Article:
A company that glitter-bombs your enemies can’t keep up with demand

Feel the wrath.
Feel the wrath.
Image: Flickr/Claire L. Evans
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Editors’ note (Jan. 27): Since this piece was published, the creator of has told the New York Observer that it was an elaborate stunt aimed at drumming up web traffic and media attention. While it appears he did send glitter as advertised, we would have written the piece differently had we contacted the creator, Mathew Carpenter, and gotten his perspective. We are now looking into it further.

The internet can’t get enough sparkly, decorative revenge.

After its site went viral online, an Australian startup known as (“We Send Glitter To The People You Hate”) is swamped with demand and has temporarily suspended orders.

The service the company provides is all in its name: For $9.99 AUD ($8.14 USD), it will send an envelope filled with glitter—and a note, for good measure—to any address. When the oblivious victim pulls the note from the envelope, the glitter—or “craft herpes,” as the site calls it—will be released in all its sparkling, impossibly messy glory.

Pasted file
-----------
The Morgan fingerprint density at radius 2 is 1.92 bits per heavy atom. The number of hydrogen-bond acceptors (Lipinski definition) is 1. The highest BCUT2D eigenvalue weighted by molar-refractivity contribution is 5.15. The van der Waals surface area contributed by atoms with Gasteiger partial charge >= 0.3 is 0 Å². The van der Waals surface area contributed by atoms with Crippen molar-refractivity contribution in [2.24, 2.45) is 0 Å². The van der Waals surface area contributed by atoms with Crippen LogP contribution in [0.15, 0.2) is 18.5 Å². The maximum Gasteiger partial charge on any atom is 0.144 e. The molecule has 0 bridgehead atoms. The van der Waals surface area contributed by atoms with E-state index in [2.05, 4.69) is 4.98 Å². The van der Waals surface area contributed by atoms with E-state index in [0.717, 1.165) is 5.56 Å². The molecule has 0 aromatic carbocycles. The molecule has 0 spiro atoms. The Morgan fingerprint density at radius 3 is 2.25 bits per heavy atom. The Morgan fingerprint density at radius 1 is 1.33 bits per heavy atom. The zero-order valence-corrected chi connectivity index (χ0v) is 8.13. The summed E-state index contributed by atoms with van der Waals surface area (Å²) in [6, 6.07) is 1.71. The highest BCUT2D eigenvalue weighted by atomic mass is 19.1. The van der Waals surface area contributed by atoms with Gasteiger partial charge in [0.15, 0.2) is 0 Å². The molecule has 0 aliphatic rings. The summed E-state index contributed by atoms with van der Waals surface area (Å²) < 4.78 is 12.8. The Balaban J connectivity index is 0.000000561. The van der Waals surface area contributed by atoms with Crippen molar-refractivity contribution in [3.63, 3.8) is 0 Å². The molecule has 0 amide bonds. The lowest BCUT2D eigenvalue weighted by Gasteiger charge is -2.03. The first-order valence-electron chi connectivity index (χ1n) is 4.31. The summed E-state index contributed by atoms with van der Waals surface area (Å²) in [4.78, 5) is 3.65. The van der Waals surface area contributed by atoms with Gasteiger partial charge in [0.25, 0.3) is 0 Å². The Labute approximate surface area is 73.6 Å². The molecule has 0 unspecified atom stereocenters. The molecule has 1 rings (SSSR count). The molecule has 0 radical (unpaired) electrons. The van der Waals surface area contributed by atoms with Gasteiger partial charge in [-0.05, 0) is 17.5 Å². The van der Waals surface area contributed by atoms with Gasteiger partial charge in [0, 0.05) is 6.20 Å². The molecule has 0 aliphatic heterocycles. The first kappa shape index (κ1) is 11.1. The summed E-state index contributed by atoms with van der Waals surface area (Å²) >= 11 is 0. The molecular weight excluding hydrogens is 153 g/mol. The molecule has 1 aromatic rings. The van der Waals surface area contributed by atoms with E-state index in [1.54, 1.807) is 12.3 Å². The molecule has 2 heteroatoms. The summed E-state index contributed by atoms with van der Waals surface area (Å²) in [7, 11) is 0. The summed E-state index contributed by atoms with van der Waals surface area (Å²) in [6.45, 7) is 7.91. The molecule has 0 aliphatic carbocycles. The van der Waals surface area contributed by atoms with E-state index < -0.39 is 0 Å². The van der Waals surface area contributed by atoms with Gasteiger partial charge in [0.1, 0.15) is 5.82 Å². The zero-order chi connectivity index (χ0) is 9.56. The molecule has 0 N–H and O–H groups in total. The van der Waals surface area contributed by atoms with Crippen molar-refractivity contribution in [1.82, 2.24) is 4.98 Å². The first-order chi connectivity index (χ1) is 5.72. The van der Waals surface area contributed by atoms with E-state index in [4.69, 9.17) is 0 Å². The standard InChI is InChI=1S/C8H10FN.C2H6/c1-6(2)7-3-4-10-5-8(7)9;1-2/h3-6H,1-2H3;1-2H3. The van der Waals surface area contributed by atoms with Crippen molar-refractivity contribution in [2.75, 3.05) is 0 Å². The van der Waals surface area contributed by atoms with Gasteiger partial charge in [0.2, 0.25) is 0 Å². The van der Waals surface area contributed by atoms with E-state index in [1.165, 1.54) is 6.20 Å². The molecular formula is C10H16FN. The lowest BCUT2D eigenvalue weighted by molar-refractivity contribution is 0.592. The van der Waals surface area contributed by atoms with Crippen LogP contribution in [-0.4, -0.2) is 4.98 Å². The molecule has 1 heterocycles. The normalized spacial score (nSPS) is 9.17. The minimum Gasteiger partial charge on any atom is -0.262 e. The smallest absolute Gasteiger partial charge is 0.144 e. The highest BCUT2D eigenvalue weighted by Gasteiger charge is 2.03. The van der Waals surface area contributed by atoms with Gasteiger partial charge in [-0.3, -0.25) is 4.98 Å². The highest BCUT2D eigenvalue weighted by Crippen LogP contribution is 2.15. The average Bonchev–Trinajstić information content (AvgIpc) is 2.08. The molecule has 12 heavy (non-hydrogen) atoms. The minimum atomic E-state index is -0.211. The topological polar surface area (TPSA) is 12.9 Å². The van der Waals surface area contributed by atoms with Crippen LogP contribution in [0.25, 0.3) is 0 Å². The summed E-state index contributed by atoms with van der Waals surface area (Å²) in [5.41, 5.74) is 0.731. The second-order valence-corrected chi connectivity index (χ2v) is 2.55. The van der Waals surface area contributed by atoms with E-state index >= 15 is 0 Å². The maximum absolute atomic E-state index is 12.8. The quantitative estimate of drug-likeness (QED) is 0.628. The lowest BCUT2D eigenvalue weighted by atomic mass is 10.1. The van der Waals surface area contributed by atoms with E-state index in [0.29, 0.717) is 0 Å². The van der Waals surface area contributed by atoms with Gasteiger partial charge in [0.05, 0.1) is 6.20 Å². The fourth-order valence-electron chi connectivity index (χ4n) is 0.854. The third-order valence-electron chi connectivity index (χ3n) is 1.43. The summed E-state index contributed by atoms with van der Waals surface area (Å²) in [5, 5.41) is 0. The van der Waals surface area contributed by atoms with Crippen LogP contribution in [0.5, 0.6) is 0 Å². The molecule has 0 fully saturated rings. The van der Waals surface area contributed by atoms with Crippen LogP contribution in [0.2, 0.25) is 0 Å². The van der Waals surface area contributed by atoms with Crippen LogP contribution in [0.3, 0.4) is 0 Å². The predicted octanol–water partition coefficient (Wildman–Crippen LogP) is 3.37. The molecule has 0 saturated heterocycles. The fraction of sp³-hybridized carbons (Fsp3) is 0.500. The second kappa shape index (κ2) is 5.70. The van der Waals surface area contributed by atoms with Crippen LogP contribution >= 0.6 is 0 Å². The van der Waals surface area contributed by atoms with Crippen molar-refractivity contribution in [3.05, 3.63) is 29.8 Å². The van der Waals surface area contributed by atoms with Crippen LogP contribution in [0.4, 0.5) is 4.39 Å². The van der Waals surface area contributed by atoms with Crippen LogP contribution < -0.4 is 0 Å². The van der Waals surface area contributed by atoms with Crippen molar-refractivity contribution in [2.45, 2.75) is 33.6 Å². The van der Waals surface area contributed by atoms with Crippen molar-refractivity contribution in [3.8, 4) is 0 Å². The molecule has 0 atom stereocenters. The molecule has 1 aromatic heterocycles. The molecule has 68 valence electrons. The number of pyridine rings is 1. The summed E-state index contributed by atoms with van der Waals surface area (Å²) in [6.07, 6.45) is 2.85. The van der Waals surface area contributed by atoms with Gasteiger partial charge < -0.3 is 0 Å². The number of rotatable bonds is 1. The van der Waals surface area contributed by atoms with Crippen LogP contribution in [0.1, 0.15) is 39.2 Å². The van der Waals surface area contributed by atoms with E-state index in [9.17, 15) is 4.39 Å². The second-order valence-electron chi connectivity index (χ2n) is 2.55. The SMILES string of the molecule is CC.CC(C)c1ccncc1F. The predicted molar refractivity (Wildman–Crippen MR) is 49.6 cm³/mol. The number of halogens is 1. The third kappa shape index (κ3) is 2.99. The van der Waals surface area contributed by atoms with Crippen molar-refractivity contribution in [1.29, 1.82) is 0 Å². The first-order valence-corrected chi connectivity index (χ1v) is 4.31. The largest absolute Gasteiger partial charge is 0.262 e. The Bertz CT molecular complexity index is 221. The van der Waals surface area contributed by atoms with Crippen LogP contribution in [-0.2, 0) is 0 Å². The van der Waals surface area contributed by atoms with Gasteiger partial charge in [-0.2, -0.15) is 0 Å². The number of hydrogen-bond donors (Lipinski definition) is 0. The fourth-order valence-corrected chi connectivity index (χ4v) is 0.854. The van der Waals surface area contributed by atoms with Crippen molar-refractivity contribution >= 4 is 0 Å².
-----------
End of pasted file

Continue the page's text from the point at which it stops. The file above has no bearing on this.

The site spread in typical internet fashion on Jan. 13: First came the attention on Twitter, then on Reddit (where a post about the company now has 1,100 comments and 4,000 upvotes) and then shout-outs from several news sites. The surge in traffic is likely what froze for several hours that day, according to news reports that tried to access the site at the time. The site is back up and running, but the company has stopped taking new orders as it works through the volume.

“You guys have a sick fascination with shipping people glitter,” the site says.

According to reviews posted on the company’s web page, the glitter bombs achieve their intended effect. One reads:

I bought this for my husband, he opened the mail before work & got it everywhere! He had to change, was late for work & might be getting fired, LOL!

And another:

Its [sic] been 3 weeks and I’m still finding this shit. How the fuck do I get rid of it?

Photo via Claire L. Evans on Flickr.